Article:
analysis, apologetics, belief, Bible, christ, christian, christianity, End time, end times, eschatology, faith, god, gospel, grace, Harold Camping, jesus, May 21st, May 22nd, numerology, October 21st, Rapture, rebuttal, reflection, religion, salvation, Second Coming of Christ, theology, Trinity, truth
So no one was Raptured this past weekend. The Rapture did not occur – yet.
And the people left picking up the mess made from something that didn’t happen is the Church as a whole – not just the duped followers of a sect/cult/false prophet.
Why should the Church pick up a mess not made by them? We as a body didn’t cause the ridicule nor have we made such claims to create them… or did we?
A core doctrine across Christian denominational lines is that Christ will come again. His Second Coming. From there though, it’s like a room full of art students surrounding a still life trying to recreate the image through various artistic mediums, styles and methods. You’re going to get different results. Some students aren’t even in the room, “imagining” what the still-life looks like. Some are taking photos, some are trying to do a panoramic 3-D image and some are focusing on the minutia of a prominent feature. On and on it goes. The analogy of an art class in some ways works well as a description of Christian denominations and/or religion in general – though to be sure no analogy truly works when you’re trying to describe Christ and God. The general idea though is that some denominations, people, religions, etc. are “grounded” – their artwork resembles the still-life, and some don’t, perhaps going “abstract”.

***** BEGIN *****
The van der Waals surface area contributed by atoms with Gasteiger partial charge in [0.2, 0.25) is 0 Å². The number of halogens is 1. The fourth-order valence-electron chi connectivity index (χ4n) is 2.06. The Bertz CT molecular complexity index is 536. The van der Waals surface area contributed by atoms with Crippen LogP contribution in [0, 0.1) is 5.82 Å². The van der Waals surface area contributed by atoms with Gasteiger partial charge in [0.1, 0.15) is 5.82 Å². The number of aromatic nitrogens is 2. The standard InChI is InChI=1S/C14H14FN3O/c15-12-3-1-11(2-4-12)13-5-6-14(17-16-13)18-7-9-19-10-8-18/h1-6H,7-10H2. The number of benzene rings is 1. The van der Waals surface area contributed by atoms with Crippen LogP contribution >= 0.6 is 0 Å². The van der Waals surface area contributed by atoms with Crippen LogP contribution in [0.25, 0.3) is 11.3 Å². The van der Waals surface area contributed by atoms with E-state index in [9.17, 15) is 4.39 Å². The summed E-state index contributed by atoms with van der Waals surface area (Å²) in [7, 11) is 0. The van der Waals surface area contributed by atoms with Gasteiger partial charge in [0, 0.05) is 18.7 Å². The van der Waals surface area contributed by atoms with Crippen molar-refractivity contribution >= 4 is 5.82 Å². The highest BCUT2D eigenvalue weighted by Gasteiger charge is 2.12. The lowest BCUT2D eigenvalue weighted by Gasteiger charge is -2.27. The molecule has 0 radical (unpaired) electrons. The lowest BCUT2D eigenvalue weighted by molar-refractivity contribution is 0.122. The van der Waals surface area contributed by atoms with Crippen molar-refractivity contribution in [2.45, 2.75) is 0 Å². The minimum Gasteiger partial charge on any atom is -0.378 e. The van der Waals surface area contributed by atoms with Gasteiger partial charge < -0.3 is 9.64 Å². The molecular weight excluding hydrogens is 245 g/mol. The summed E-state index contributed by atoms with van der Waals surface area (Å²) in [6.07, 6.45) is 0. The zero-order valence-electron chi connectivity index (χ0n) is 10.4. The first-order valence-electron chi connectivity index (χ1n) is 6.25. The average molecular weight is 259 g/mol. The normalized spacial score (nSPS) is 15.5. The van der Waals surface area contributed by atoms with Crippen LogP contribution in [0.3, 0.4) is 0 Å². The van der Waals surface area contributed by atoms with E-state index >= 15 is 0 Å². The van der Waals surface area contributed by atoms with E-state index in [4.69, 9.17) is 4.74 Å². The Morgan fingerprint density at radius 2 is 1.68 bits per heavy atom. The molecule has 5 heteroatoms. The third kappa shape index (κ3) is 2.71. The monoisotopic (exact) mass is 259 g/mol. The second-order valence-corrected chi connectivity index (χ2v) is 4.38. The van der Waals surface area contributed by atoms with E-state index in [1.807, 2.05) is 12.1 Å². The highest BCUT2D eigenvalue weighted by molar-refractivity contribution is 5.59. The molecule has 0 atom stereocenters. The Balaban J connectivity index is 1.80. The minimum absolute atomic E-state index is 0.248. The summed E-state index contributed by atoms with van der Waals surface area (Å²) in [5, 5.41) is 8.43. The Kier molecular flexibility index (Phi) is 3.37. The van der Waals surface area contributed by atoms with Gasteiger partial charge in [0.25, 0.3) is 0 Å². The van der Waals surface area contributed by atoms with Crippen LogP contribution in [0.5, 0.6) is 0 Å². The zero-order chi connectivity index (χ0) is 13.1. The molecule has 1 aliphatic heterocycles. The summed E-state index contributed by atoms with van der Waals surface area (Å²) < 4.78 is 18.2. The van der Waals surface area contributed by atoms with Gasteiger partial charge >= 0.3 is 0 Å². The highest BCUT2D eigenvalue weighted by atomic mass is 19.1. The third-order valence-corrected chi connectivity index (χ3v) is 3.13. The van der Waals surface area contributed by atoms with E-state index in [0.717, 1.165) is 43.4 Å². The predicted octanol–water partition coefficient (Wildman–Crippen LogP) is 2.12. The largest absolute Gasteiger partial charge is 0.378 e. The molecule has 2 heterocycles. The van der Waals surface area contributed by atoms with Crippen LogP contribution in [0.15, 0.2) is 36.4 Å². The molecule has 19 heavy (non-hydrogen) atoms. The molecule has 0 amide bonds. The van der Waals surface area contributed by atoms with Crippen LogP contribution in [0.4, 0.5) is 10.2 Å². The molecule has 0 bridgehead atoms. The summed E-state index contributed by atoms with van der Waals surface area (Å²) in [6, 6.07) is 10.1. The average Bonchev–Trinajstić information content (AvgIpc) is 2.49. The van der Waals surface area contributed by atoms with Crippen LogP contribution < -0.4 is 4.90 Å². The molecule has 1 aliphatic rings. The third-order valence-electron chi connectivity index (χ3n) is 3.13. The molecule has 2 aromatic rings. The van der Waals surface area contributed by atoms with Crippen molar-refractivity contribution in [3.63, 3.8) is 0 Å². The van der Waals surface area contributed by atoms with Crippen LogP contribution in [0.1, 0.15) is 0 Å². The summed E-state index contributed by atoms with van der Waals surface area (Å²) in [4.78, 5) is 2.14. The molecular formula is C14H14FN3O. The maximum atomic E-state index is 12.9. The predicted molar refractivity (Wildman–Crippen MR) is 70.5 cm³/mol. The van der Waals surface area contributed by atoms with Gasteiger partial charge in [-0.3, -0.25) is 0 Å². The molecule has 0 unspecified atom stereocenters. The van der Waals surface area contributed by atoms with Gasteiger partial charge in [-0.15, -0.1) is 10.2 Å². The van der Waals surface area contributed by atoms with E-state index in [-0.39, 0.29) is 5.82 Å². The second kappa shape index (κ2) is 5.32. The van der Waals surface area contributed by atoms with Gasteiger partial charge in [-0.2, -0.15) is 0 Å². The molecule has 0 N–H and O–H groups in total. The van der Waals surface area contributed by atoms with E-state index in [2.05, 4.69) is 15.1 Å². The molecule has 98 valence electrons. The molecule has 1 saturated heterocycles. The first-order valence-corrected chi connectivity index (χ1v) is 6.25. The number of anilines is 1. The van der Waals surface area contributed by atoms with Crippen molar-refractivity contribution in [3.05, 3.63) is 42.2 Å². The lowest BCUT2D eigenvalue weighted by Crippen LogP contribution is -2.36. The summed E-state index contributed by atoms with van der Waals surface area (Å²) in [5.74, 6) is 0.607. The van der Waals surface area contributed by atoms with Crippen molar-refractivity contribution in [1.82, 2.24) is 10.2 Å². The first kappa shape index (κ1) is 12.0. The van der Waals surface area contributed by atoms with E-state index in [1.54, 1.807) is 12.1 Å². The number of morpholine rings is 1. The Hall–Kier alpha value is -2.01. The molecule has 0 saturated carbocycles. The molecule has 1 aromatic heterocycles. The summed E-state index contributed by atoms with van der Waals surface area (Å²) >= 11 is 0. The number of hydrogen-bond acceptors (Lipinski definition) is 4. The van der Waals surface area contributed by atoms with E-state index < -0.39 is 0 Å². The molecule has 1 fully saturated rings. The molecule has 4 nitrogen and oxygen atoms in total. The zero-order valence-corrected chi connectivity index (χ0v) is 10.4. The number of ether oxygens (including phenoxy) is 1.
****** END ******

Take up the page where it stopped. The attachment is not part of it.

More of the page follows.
Say the still-life is a boulder. The student can know a lot about the whole object and even have viewed the whole object, but when it comes time to capture an image of that object in art, few are able to encompass the whole object, to represent it so that the viewer gets “the whole picture”. A two-dimensional image may tell you so much, and yet leave out so much, whether on purpose or accidentally.
Denominations and sects, even cults often focus on particular minutia of God or their “imaginings” (if they’re not even in the classroom). While many denominations are merely shades of gray, eventually you can find yourself on either end of the spectrum. Core doctrines, the “Majors”, get pushed to the side so that particular “Minors” are focused upon. People start majoring in the minors.
So there’s this concept and belief in something called “The Rapture” among many Christians. Some Christians don’t believe in it – many saying it’s not even in the Bible (of course the same thing is said of the word/concept Trinity, yet it’s a foundational doctrine of mainstream Christianity). In a nutshell, The Rapture is the an event when all Christians, dead and living are resurrected or transfigured to meet Christ. The concept stems from a single passage in the Bible, though there are other passages from which adherents draw from to support the idea. 1 Thessalonians 4:17 (NKJV) Then we who are alive and remain shall be caught up together with them in the clouds to meet the Lord in the air. And thus we shall always be with the Lord.